Meyer and I are doing well overall. Meyer will begin working full time the week after next and I continue to study in Ulpan. I love Ulpan and find the students in the class interesting and the teachers riveting. Excitement in speaking Hebrew abounds. Class is truly exciting each day. On Wednesday, Meyer and I went to Machane Yehudah to buy our fruits and vegetables for the week. What a bustling, energetic, vibrant place. The shopkeepers are full of life, with shouts and calls for business. People from all walks of life passing through, (or pushing through) making their purchases. It was so much fun and the prices are unbeatable and produce and bread delicious. I think we will even buy our chicken there as well. We continue our search for a more permanent place to live and hopefully will have something sometime later this year. On the health front, Meyer’s sciatica has finally resolved after he was treated by a physical therapist here, and thank GOD, he has been pain free for three days now. We are both sleeping better.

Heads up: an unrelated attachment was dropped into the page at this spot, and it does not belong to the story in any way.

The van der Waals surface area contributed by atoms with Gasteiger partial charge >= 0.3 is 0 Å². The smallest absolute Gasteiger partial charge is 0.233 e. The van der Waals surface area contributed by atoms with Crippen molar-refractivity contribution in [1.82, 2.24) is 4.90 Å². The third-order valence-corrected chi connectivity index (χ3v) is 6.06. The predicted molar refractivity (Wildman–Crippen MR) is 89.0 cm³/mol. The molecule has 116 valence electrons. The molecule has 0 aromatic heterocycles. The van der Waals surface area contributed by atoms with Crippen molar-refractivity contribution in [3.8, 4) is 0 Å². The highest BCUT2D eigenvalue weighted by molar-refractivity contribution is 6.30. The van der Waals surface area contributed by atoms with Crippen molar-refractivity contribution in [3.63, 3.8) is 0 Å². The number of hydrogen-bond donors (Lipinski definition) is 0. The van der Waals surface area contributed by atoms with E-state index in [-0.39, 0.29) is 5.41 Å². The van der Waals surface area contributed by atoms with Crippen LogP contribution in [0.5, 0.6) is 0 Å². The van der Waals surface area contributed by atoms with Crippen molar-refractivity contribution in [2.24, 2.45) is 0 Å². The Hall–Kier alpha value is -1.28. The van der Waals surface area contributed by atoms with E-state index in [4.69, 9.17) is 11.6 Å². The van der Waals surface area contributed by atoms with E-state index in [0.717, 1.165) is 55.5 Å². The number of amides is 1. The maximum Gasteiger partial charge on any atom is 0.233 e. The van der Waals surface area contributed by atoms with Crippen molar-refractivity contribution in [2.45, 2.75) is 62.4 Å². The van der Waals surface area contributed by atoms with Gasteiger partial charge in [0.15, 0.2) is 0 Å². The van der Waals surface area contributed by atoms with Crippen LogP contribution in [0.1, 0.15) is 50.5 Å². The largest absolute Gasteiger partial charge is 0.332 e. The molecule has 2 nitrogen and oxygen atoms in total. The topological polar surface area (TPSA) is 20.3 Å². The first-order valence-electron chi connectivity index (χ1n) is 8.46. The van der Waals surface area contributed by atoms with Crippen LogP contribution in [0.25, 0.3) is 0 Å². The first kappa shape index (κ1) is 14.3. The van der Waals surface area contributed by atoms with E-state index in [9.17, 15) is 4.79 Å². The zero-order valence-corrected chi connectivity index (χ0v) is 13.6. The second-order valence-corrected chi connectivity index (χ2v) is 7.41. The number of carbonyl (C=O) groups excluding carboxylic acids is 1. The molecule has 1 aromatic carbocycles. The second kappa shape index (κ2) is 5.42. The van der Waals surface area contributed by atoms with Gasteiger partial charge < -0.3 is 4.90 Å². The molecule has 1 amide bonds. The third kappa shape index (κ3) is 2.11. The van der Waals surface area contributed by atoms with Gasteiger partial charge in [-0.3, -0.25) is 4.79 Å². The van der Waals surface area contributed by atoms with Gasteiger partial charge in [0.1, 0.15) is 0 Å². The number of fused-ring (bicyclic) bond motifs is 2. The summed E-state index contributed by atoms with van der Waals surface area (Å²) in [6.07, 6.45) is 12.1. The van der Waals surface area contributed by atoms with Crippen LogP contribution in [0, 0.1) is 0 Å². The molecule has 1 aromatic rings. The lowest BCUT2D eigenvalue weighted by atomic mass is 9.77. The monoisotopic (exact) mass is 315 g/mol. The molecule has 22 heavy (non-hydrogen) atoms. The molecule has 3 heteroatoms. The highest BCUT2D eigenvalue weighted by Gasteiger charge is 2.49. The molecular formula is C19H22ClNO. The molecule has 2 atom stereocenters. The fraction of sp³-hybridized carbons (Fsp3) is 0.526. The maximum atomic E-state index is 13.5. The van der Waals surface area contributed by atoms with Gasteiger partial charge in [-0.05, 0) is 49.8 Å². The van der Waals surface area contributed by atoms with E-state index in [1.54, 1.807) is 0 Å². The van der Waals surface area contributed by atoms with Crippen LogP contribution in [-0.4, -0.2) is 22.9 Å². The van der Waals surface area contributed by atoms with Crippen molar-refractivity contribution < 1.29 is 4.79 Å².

Ok, time to sign off. We love hearing from you either via email or phone call. We’ll try and answer more individually and look forward to hearing from you. I don’t know when the next email will be.. Perhaps next week, perhaps the week after. Stay tuned.
I close, like I always do, with prayers for the safety and release of our captives, and with tefillot for all for your health and happiness. We miss you loads and can’t wait to see those of you who will be visiting during the year. Please send regards to everyone. Shabbat Shalom from your friends/family in Israel.